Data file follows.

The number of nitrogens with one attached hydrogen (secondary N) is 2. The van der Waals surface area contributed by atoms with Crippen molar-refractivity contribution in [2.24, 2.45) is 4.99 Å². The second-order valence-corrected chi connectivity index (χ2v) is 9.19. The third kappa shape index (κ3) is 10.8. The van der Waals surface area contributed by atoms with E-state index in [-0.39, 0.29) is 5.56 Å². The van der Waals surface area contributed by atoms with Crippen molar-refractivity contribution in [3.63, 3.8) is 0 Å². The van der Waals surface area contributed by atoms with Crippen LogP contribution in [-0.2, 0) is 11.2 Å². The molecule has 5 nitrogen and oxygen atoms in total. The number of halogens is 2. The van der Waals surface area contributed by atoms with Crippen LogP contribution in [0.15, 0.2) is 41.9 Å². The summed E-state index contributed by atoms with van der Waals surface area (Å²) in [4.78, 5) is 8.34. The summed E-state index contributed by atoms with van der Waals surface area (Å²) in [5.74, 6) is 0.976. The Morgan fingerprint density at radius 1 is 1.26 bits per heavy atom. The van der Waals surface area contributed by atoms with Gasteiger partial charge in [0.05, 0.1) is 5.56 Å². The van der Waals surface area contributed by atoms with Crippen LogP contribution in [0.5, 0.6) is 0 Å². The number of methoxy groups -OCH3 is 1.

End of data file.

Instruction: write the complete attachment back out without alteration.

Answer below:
The number of nitrogens with one attached hydrogen (secondary N) is 2. The van der Waals surface area contributed by atoms with Crippen molar-refractivity contribution in [2.24, 2.45) is 4.99 Å². The second-order valence-corrected chi connectivity index (χ2v) is 9.19. The third kappa shape index (κ3) is 10.8. The van der Waals surface area contributed by atoms with E-state index in [-0.39, 0.29) is 5.56 Å². The van der Waals surface area contributed by atoms with Crippen molar-refractivity contribution in [3.63, 3.8) is 0 Å². The van der Waals surface area contributed by atoms with Crippen LogP contribution in [-0.2, 0) is 11.2 Å². The molecule has 5 nitrogen and oxygen atoms in total. The number of halogens is 2. The van der Waals surface area contributed by atoms with Crippen LogP contribution in [0.15, 0.2) is 41.9 Å². The summed E-state index contributed by atoms with van der Waals surface area (Å²) in [4.78, 5) is 8.34. The summed E-state index contributed by atoms with van der Waals surface area (Å²) in [5.74, 6) is 0.976. The Morgan fingerprint density at radius 1 is 1.26 bits per heavy atom. The van der Waals surface area contributed by atoms with Gasteiger partial charge in [0.05, 0.1) is 5.56 Å². The van der Waals surface area contributed by atoms with Crippen LogP contribution in [0.5, 0.6) is 0 Å². The number of methoxy groups -OCH3 is 1.